In the wake of a Better Government Association investigation into his campaign spending and personal finances, U.S. Representative Bobby Rush is facing increasing calls to answer troubling ethics questions along with speculation over his future.
Earlier this month, the Sun-Timespublished a BGA investigation showing a $1 million grant from telecommunications giant AT&T in 2000 has essentially gone missing, while the tech center the money was earmarked for remains unbuilt. As well, $175,000 in taxpayer money later approved by Congress to buy and renovate a building to house the facility is also unaccounted for.
The BGA also found that Rush’s campaign committee gave a South Side church founded by Rush more than $196,000 since June 2004 and paid Rush's wife Carolyn Rush a year-round salary since 2007 totaling $404,000 as a consultant. The money represents nearly a quarter of the $1.6 million the congressman's campaign fund raised in that time.
Other problems, such as repeated unpaid taxes, IRS liens, accepting free rent for his campaign office for years and the potential for violating campaign laws, are swirling around the iconic congressman as well.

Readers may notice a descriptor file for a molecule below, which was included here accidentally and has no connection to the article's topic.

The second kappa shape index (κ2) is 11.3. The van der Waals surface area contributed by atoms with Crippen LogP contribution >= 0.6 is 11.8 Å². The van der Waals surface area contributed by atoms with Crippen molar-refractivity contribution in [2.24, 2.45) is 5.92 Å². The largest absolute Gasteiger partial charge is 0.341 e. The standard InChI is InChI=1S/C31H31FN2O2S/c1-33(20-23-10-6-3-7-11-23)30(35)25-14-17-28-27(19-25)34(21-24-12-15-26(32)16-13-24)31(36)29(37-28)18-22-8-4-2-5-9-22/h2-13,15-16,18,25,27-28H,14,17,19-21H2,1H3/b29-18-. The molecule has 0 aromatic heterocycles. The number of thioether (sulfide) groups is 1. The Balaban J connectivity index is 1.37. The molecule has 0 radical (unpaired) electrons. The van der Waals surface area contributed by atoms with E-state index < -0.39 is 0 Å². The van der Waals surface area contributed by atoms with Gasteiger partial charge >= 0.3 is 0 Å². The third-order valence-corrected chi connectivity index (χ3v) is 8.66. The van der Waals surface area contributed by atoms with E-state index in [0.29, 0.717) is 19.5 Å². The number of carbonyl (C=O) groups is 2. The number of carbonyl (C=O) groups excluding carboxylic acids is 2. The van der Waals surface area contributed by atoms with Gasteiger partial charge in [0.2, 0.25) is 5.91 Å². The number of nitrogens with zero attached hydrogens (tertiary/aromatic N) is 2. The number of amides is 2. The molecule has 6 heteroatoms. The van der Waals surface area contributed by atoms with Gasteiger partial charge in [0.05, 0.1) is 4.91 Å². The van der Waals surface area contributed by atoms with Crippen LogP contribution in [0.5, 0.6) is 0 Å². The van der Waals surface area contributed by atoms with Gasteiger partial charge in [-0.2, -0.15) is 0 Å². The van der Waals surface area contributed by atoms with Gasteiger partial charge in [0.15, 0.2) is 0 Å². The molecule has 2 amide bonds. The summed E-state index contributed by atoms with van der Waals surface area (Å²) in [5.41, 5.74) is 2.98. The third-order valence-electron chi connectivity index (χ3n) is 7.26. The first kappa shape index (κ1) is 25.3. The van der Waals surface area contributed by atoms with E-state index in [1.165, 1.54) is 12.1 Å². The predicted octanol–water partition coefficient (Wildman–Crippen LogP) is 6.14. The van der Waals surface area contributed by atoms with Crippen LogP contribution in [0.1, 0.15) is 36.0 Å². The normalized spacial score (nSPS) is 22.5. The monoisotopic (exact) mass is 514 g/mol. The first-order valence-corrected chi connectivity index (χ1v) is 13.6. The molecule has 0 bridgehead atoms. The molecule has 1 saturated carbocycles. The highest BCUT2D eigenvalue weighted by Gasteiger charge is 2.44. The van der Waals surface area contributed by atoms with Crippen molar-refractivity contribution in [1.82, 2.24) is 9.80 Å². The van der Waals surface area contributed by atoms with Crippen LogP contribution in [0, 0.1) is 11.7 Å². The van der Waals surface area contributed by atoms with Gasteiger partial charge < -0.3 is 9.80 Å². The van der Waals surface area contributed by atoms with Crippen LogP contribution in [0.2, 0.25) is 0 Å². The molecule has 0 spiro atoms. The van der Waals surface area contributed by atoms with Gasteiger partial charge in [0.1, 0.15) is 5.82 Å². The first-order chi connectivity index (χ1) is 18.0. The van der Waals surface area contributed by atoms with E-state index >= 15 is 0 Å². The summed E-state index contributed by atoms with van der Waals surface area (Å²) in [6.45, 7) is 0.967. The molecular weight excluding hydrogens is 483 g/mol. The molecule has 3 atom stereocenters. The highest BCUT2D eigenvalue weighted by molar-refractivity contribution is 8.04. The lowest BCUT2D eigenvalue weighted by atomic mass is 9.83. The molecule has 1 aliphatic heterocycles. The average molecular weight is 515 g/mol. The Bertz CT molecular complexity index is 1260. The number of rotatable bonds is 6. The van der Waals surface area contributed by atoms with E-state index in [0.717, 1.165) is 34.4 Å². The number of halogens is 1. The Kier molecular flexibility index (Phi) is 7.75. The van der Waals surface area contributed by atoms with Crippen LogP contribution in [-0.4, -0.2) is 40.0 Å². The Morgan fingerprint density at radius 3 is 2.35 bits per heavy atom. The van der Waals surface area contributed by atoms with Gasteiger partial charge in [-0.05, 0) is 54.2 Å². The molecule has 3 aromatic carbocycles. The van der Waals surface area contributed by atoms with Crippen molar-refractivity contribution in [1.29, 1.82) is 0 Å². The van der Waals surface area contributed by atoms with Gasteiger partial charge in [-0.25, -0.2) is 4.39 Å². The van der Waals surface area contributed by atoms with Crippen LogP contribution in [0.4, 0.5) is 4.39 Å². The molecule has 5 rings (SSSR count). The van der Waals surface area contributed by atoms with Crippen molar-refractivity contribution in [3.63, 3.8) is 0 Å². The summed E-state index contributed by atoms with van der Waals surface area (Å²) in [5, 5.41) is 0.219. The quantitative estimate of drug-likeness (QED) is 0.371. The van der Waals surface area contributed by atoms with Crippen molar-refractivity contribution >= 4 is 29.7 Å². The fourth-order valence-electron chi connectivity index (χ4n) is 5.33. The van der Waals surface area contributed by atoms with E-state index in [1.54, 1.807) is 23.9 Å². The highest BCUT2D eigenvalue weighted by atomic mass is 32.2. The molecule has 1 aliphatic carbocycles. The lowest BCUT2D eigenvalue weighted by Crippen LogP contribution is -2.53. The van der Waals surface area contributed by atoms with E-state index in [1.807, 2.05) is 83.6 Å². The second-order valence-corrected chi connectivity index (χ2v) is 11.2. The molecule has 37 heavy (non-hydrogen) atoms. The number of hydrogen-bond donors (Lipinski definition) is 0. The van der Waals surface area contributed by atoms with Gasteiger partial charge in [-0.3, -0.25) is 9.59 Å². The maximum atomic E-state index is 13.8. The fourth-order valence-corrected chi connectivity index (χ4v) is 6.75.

Rush, who has represented Illinois’ 1st Congressional District for more than 20 years, has denied any wrongdoing in a series of interviews, while also saying he "tries to comply with all applicable House ethics, codes of conduct and campaign rules and regulations."
Yet, despite an iconic history of civil rights advocacy and serving 11 terms, often winning re-election easily, Rush is facing the kind of scrutiny that damages even the most well-liked politicians in the eyes of voters.
In their report, the BGA called for a series of further investigations by the House Ethics Committee, the Federal Election Committee and the IRS into the tangle of personal and political finance issues.
As well, word is starting to circulate that Rush may well be planning his retirement, with a scenario where his re-election to a 12th term gives way to a hand-picked successor.
In a recent editorial, the Sun-Times seemed to fall just short of calling for a serious challenger to step up in the March Democratic primary, if not later, and hold Rush accountable at the ballot box.
Taken together, the news for Congressman Bobby Rush at the end of 2013 hasn't been good. And, unless a whole lot of new answers to troubling questions are found, 2014 may not look much better, either.